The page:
HINDMAN, Ky. (AP) — Temperatures were expected to soar on Wednesday in a region of eastern Kentucky where people are shoveling out from the wreckage of massive flooding, many in places without electricity.
The rising heat and humidity meant heat index values near 100 by midday, a steam bath that will continue through Thursday evening, the National Weather Service said. More than 400 National Guardsmen have been deployed across the disaster area, and the death toll remains at 37, Kentucky Gov. Andy Beshear said.
Phillip Dix, the leader of a search-and-rescue team from Memphis, Tennessee, said his crew is used to intense heat and humidity, but the grind of 12-hour work days and the level of devastation they've seen in the flood-ravaged region was starting to take a toll.
“The guys are tired,” he said. "So you’ve got to watch them, make sure they’re hydrated more than usual.”
It was day six for his crew Wednesday as they resumed their search on foot and boats along the creeks and creekbeds of hard-hit Knott County.
“It’s a job to us, but talking to the local people, that kind of brings it down to the human level, which our guys have to deal with," Dix said. "You can’t just turn that switch off when you’re talking to someone who’s lost everything they had.”
Dix's team rescued 16 people during one two-day stretch, he said. They had no cell service, no electricity, no way to get through the high water and some were running short of food. The team reunited families, but also found two bodies in creeks strewn with debris and downed trees.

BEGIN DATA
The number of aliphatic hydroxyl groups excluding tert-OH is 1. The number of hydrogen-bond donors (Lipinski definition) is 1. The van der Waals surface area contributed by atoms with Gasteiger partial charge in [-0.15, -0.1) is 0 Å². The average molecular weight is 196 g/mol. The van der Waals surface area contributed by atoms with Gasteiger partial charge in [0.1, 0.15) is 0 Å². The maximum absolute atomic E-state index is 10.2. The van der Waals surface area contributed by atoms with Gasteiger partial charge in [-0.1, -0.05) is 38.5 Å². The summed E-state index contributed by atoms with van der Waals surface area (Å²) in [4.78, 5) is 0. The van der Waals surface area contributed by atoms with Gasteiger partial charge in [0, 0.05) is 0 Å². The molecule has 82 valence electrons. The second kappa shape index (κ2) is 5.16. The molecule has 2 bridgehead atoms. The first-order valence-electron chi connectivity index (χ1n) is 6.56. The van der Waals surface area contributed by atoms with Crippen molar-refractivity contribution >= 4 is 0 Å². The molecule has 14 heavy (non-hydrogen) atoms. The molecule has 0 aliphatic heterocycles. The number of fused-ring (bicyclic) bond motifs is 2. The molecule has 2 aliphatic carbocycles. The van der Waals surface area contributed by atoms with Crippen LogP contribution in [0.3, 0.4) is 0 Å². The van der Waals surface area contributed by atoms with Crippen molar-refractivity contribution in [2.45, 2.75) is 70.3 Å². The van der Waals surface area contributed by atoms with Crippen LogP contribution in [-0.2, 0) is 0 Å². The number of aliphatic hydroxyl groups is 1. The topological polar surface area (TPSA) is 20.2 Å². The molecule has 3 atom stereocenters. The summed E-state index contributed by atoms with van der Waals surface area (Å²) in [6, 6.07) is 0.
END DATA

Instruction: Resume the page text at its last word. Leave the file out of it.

“The area that we were in, the houses were just gone,” Dix said. "These people that have lost everything they’ve got, they still make it a point to thank us for being up here.”
This week's weather added to the hardships in Knott County, where Kirsten Gomez's husband and cousin were gutting their doublewide trailer of drywall, flooring and cabinets ruined by floodwaters from nearby Troublesome Creek.
“It is so miserable. The humidity is so high, it takes your breath,” Gomez said Tuesday. “Your clothes stick to you. Your hair sticks to you. This mud is caked on you. ... But I’m just blessed that we don’t have rain anymore.”
Cooling centers were opened after forecasters warned of the risk of heat-related illnesses in an advisory issued for the flood-ravaged area.
More than 1,300 people have been rescued, and crews were still trying to reach some people who remain cut off by floods or mudslides. About 5,000 customers still lacked electricity in eastern Kentucky as of Wednesday morning, according to Poweroutages.com. Emergency shelters housed hundreds of residents who had homes destroyed or damaged.
The historic flooding also hit areas just across the state line in Virginia and West Virginia, where some people also remained without power.
President Joe Biden declared a federal disaster to direct relief money to counties flooded after 8 to 10 1/2 inches (20 to 27 centimeters) of rain fell in just 48 hours last week in the Appalachian mountain region.
Schreiner reported from Frankfort, Ky. Rebecca Reynolds contributed from Louisville, Ky.